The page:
Only 45 per cent of PIP claims succeed in Wigan

The Department for Work and Pensions' official PIP ad
The Department for Work and Pensions' official PIP ad

More than half of Wiganers who have put in new claims for personal independence payments in the past six years fail at the first attempt, new figures show.

Data released by the Department for Work and Pensions reveals that only 45 per cent of new PIP applications in the borough were successful between April 2013 and January 2019.

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The figure, which is slightly higher than the national average of 43, refers to payments which have been awarded from new claims - including those which have since been withdrawn.

The reassessment rate however is much higher, with 73 per cent of borough folk who bother to re-apply being successful.

A DWP spokesperson said: “Our priority has always been to ensure disabled people get the support they are entitled to.

“PIP is designed to focus support on people with the greatest needs and that’s happening, with 31 per cent of people getting the highest level of support, compared to 15 per cent under Disability Living Allowance (DLA).

“We encourage everyone to check the eligibility criteria before applying.”

A DWP report has revealed that the highest number of new claims received by the authority and the highest number awarded, are for “psychiatric disorders” which can include anxiety, depression and mixed mental illnesses.

Musculoskeletal diseases also make up a large number of new claims which have been awarded, with neurological disorders and respiratory diseases representing a smaller proportion of cases.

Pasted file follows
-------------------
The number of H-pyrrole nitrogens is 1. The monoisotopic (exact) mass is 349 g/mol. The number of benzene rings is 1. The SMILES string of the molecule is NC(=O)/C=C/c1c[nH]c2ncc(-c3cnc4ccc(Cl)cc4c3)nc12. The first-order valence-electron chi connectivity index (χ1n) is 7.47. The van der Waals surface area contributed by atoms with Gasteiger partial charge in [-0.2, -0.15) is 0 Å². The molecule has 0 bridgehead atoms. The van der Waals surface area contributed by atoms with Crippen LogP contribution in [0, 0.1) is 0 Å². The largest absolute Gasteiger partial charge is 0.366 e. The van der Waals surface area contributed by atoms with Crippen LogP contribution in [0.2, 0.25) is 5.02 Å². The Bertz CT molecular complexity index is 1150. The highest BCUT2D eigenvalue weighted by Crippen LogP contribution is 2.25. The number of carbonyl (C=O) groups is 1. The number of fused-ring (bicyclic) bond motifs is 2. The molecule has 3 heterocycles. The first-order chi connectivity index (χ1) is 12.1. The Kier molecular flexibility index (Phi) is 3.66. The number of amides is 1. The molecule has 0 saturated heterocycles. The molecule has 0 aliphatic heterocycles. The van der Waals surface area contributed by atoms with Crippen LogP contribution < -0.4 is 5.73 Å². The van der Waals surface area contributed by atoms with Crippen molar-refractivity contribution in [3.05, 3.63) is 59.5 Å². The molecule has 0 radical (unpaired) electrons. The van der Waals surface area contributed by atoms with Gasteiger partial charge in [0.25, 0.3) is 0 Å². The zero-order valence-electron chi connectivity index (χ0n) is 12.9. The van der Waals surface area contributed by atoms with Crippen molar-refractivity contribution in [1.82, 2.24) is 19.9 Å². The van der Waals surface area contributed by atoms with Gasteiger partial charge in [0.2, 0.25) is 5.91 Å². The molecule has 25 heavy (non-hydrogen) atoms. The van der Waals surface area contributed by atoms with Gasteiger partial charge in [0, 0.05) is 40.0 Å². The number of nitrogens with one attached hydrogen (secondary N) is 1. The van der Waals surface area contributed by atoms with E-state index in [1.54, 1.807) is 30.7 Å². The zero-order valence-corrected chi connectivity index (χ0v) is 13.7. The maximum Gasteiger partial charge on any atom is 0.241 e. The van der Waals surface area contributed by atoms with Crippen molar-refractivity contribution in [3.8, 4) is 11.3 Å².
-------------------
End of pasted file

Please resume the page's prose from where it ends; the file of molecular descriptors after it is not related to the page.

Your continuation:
According to the authority, the purpose of PIP is to help the “most severely disabled people” with the costs of their daily living and mobility needs.

To be eligible for PIP, applicants must be aged between 16 and 64 years old, have a long-term disability or health condition and need help or support with daily living, mobility or both.

Anyone applying for a new claim must have needed help or support for at least three months and will be expected to need help for at least another nine months in the future.

The DWP guidelines say: “Whether or not you are eligible for PIP depends on how your health condition affects you (not on what your condition is).

“So your eligibility does not rely on a diagnosis of epilepsy, but on how your epilepsy affects your daily living and mobility.

“This includes how it affects you physically, and any effects it has on your thinking, understanding and being able to cope with daily life. It includes any help you need, whether or not you currently get that help.”

PIP started to replace DLA from April 2013, and DLA will be stopping for people aged 16 to 64 in the future.

It is not means tested and can be claimed by those who are employed or unemployed.